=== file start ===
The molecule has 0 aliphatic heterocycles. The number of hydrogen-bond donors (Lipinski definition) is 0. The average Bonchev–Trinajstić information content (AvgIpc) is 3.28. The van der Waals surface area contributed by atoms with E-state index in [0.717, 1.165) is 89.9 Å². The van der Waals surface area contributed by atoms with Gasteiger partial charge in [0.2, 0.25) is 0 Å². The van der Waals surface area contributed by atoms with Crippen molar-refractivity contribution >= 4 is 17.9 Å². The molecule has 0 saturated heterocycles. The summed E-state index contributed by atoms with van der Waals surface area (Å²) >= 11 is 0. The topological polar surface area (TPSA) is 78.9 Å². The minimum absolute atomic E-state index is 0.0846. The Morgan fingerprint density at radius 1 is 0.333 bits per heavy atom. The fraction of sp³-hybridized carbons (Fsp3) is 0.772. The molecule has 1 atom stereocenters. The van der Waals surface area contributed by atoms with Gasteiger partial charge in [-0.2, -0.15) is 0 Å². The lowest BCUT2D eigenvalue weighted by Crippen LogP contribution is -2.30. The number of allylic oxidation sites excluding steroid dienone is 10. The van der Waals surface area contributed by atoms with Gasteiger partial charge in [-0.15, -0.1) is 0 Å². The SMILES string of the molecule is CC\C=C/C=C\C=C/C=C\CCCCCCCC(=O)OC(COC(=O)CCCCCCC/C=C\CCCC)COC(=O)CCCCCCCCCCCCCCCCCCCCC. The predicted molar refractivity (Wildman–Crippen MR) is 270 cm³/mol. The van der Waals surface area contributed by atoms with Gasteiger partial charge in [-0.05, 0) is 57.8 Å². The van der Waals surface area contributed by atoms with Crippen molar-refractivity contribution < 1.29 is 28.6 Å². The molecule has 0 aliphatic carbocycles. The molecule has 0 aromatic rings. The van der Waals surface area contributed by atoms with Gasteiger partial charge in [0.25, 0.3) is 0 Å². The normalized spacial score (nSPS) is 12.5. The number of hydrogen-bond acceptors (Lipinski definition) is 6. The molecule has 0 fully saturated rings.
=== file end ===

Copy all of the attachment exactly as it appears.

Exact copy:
The molecule has 0 aliphatic heterocycles. The number of hydrogen-bond donors (Lipinski definition) is 0. The average Bonchev–Trinajstić information content (AvgIpc) is 3.28. The van der Waals surface area contributed by atoms with E-state index in [0.717, 1.165) is 89.9 Å². The van der Waals surface area contributed by atoms with Gasteiger partial charge in [0.2, 0.25) is 0 Å². The van der Waals surface area contributed by atoms with Crippen molar-refractivity contribution >= 4 is 17.9 Å². The molecule has 0 saturated heterocycles. The summed E-state index contributed by atoms with van der Waals surface area (Å²) >= 11 is 0. The topological polar surface area (TPSA) is 78.9 Å². The minimum absolute atomic E-state index is 0.0846. The Morgan fingerprint density at radius 1 is 0.333 bits per heavy atom. The fraction of sp³-hybridized carbons (Fsp3) is 0.772. The molecule has 1 atom stereocenters. The van der Waals surface area contributed by atoms with Gasteiger partial charge in [-0.2, -0.15) is 0 Å². The lowest BCUT2D eigenvalue weighted by Crippen LogP contribution is -2.30. The number of allylic oxidation sites excluding steroid dienone is 10. The van der Waals surface area contributed by atoms with Gasteiger partial charge in [-0.15, -0.1) is 0 Å². The SMILES string of the molecule is CC\C=C/C=C\C=C/C=C\CCCCCCCC(=O)OC(COC(=O)CCCCCCC/C=C\CCCC)COC(=O)CCCCCCCCCCCCCCCCCCCCC. The predicted molar refractivity (Wildman–Crippen MR) is 270 cm³/mol. The van der Waals surface area contributed by atoms with Gasteiger partial charge in [-0.05, 0) is 57.8 Å². The van der Waals surface area contributed by atoms with Crippen molar-refractivity contribution < 1.29 is 28.6 Å². The molecule has 0 aliphatic carbocycles. The molecule has 0 aromatic rings. The van der Waals surface area contributed by atoms with Gasteiger partial charge in [0.25, 0.3) is 0 Å². The normalized spacial score (nSPS) is 12.5. The number of hydrogen-bond acceptors (Lipinski definition) is 6. The molecule has 0 fully saturated rings.